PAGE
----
I've written many times before that, as the workshop host, I often get very rewarding moments during the car rides to and from the studio, as well as during the dinners and the coffees between sessions.
What struck me about David was that "off-stage" he was exactly the person he was "on-stage" during the workshop, just toned down a few notches. He was not adopting a different persona --- he was just as enthusiastic, positive, warm and welcoming.
It was also great to talk about and catch up on our mutual friends in the Ashtanga community, many of whom span the globe. If you practice Ashtanga, you are part of a community, and David really brought that point ---we're part of a community that spans 40 years and the globe.
The Annual Holiday Member Sale will run December 1–15 --- unlimited yoga, plus free mat storage at the studio, yours for the princely sum of $1,499 ... Cash or check only. Save $120!
If I'm yet again writing about the Annual Member Sale, that means the Portland Ashtanga Yoga anniversary is around the corner --- as of January, I've offered daily morning Mysore under that name for the last eight years, and for 11 years total in Portland.
Give your friends, family, co-workers, and arch-nemesis the gift of Ashtanga Yoga! They might just fall in love with Ashtanga; at the very least they'll walk out with their own Ashtanga Yoga practice, as well as respect and understanding for what you do every morning. This promotion is good for $29 off the Intro, taking it to $120 from $149. The Intro to Ashtanga Yoga series is 6 classes over 2 weeks, generally 6:30–7:15 a.m. They can enroll at this link--- enter the code: strong&flexible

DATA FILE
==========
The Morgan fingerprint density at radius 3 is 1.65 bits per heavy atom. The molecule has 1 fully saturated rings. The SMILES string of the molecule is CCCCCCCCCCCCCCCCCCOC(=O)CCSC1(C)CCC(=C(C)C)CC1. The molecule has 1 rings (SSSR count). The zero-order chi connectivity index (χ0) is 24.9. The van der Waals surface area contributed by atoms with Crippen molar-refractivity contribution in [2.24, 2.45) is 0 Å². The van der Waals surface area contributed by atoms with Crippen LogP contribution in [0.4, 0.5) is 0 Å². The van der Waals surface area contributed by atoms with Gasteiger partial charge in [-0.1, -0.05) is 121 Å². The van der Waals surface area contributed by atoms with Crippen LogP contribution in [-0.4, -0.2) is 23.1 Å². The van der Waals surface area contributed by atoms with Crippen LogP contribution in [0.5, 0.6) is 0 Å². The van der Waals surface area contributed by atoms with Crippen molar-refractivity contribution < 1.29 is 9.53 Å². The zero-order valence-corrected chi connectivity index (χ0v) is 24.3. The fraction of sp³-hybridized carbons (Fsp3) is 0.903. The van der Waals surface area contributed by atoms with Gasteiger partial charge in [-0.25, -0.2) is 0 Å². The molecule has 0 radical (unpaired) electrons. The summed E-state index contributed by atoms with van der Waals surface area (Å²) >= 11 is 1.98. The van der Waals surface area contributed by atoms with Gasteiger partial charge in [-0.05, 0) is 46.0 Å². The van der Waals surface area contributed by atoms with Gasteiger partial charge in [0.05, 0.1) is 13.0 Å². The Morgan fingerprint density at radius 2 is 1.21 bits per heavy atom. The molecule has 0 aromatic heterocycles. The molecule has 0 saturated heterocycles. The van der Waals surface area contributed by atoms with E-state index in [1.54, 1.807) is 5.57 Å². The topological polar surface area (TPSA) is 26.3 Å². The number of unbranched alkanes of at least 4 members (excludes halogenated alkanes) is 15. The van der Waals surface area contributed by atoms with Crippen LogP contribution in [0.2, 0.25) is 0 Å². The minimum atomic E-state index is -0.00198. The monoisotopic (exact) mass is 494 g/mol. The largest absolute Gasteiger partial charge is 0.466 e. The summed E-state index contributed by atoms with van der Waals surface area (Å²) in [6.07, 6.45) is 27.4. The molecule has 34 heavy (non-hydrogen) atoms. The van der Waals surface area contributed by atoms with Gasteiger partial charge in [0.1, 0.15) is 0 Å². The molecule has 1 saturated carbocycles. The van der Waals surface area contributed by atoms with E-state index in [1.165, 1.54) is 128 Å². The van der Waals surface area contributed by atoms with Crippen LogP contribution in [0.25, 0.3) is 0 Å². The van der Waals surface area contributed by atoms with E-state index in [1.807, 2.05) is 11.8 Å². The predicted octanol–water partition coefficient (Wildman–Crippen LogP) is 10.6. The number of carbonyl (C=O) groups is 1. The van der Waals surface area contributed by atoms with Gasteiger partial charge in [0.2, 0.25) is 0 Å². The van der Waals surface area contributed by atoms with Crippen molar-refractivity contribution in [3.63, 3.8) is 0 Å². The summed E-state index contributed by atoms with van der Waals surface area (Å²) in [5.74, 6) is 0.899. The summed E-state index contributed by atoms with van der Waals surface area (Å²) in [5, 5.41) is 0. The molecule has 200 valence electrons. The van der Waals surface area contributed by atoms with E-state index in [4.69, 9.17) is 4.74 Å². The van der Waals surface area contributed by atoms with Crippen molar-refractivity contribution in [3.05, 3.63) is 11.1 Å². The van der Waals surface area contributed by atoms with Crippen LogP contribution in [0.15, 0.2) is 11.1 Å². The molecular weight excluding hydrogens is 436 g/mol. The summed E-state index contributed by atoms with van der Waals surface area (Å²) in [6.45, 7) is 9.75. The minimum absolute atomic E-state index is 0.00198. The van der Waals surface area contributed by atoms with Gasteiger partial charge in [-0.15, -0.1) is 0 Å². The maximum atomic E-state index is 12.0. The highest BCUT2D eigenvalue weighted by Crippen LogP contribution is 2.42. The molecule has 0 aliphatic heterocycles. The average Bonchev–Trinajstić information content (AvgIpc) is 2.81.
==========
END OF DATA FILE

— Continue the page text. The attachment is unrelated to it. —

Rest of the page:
If you don't have an arch-nemesis, find one.
Led or guided Ashtanga classes are such a powerful experience --- they improve your pacing and focus, they offer relief from the routine of a Mysore practice, and you can take practice as a collective. We'll hold a three-class trial run of the 6-7:30 a.m. time slot. There is no Mysore class following, and all levels are welcome. Free for current members, drop-in fee for visitors.
"Last Friday" Led Primary upcoming dates:
November 24 (the day after Thanksgiving!)
Have you noticed that sometimes the moon days don't line up with your calendar? I got this explanation from JoisYoga.com:
Why do Jois Moon Days Sometimes Seem a Day Early?
We use an Indian astrology system of calculation (rather than a simple astronomy calculation). In this system, it is the period of time prior to the point the moon becomes exactly new/full that is considered the ‘moon day’ (called a tithi in Indian Astrology). Furthermore, in this system, the day is considered to begin at sunrise rather than mid-night.